SPECIAL REPORT: Knowing Your Rights When Pulled Over

The blue and red lights are flashing behind you, an officer is pulling you over so what are your rights?

CBS 58 talked with an officer and local attorney about what you should and shouldn't do.

"Right away, your heart rate starts to go up, your heart starts to beat a little more, your hands get a little sweaty, the adrenaline starts to kick in because you don't know what's going  to happen. I just need to see your license and your proof of insurance for the vehicle please.” Kenosha police officer Luke Hoffman knows that routine traffic stops can turn out to be anything but.

"I'm automatically looking, alright, where are their hands, are they pulling over immediately, do they see me, what time of day is it, how many people are in the car?" He's seen the videos of officers accused of overstepping boundaries.

Hoffman feels the tension brought on by those negative perceptions, “It's hard to be classified in that very minor group when I know that myself and my brothers and sisters are out here doing everything that we're supposed to do. Ultimately we want to help people. We don't come to work wanting to hurt people."

But, he says a lot could be avoided if everyone knew their rights, “our job is to protect everybody, whether people agree with it or not."

It starts with that first interaction. Civil rights Attorney Jon Safran says to always follow instructions: hands on the wheel, no sudden movements, and lights on so that officers can see you.

“You want to do everything to make sure they don't perceive you as a threat in any way,” says Safran however, that doesn't mean that you always have to talk.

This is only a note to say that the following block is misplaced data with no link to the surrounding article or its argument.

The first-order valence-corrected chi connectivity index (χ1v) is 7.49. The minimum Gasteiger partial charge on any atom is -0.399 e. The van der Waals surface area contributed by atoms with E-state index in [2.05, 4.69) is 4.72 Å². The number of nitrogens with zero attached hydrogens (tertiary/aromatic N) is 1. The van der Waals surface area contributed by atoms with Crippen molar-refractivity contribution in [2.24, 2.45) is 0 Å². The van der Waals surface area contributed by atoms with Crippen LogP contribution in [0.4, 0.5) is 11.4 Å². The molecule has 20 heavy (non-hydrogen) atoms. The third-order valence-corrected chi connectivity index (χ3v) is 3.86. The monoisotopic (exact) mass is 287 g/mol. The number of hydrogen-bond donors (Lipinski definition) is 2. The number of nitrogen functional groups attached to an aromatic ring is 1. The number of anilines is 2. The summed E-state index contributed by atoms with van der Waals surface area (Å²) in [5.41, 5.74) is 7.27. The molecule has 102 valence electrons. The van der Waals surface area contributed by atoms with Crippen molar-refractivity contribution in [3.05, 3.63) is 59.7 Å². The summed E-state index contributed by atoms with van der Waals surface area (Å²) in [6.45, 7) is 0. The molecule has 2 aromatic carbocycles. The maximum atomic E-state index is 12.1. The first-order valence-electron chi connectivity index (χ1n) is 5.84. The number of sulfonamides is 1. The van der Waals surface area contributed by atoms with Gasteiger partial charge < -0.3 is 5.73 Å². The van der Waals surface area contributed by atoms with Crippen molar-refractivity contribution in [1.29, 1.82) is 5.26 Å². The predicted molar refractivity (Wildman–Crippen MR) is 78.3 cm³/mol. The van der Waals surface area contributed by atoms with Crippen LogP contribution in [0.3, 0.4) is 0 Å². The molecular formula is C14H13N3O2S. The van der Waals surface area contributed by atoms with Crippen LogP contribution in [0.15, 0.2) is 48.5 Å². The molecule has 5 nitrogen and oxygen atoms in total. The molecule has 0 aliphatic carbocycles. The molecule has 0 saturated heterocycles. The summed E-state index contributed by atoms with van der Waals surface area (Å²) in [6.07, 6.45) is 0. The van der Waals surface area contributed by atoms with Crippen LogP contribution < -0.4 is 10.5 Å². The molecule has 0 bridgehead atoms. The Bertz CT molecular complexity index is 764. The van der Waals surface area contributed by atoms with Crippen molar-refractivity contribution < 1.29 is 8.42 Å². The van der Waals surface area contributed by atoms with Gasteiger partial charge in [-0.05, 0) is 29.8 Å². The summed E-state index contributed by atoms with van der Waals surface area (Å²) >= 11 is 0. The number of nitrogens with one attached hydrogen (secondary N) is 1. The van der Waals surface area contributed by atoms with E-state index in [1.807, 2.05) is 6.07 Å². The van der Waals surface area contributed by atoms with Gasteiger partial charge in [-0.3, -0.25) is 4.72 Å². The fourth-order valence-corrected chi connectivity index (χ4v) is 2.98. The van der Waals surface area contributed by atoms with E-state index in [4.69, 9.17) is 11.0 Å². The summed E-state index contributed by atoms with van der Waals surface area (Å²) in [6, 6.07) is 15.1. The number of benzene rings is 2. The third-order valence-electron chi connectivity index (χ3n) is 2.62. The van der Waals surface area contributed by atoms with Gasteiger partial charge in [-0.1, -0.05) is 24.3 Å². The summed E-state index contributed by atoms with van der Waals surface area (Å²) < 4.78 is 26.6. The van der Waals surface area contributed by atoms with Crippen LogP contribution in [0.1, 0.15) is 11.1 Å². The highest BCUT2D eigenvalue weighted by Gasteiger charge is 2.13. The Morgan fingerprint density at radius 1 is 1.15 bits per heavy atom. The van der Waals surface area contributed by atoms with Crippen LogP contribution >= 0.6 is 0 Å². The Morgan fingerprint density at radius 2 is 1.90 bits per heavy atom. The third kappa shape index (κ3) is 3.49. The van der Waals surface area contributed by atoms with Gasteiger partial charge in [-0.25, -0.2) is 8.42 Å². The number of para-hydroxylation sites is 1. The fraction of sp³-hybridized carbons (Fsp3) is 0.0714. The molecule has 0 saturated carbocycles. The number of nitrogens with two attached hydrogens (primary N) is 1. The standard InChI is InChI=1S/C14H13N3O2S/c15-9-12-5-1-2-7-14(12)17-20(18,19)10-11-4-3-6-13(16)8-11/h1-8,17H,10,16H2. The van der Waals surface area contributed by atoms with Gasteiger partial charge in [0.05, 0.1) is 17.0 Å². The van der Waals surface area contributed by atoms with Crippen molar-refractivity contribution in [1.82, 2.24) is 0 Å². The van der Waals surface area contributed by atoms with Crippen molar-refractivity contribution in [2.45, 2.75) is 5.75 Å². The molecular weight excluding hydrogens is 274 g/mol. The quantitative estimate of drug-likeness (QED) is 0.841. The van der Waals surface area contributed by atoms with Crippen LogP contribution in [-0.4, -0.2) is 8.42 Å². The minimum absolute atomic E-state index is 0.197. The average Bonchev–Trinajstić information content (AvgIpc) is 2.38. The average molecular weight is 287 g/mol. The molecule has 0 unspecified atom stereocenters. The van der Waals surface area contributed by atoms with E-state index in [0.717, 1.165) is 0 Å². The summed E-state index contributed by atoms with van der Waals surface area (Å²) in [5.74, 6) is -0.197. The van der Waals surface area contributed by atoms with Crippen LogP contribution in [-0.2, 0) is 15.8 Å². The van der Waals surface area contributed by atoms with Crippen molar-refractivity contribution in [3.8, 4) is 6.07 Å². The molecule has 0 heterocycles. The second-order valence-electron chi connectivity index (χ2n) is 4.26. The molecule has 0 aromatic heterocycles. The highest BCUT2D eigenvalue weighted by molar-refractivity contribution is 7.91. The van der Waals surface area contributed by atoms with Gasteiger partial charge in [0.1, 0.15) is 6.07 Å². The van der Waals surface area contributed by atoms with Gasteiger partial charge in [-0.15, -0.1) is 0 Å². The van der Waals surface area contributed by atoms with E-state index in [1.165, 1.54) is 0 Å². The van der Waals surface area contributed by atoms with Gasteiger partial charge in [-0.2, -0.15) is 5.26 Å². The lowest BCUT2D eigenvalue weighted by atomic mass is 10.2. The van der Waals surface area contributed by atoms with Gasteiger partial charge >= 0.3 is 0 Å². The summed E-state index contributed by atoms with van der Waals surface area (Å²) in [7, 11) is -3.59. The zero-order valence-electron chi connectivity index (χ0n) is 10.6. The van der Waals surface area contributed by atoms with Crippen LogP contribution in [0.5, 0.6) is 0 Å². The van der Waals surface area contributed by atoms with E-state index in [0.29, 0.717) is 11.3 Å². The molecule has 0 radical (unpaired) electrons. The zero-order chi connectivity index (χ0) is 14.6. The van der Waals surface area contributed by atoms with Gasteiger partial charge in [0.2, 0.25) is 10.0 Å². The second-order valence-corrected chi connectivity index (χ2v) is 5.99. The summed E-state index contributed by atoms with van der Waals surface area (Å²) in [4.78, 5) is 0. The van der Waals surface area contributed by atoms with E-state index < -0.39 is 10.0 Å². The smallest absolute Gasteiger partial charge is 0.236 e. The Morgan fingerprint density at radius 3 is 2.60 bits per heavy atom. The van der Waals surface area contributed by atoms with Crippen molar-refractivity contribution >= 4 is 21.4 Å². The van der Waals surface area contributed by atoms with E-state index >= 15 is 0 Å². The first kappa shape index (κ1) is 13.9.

"An officer asks you, do you know how fast you're going or where you're coming from, or did you have anything to drink, you don't have to respond to those types of things."

And if you speak up, politeness counts even though it's not required, "there is no constitutional obligation that you have to be civil or polite to a police officer. I think the question is does it do you any good to not be that way?" asks Safran.

Police body cameras and cell phone video have captured the moments things fly out of control. Emotions running high, fear turning to distrust on both sides, the results can be deadly.

So far this year, more than 150 unarmed people have been killed, every situation is different, but police say usually there is a common theme - people who don't comply.

"Most of that could be avoided by simple compliance; we have to react when people use force. If they are throwing punches then we throw punches as far up to if they start  shooting, we're going to shoot back, because that's the use of force that we are justified in using."

Police are not perfect, but Attorney Safran says to save your life or your money the time to fight back is never in the situation but in the court room, “you just don't want it to get to that point, you can always deal with it later on whether it be your civil rights that you believe have been violated, or you believe that you've been given a ticket or arrested for something you didn't do.”

Officer Hoffman says despite negative stereotypes, truly helping people is still at the heart of what most officers do, "I just like to genuinely help people. Sometimes they like the help, sometimes they don't, but nonetheless that's my job and I have to do it."

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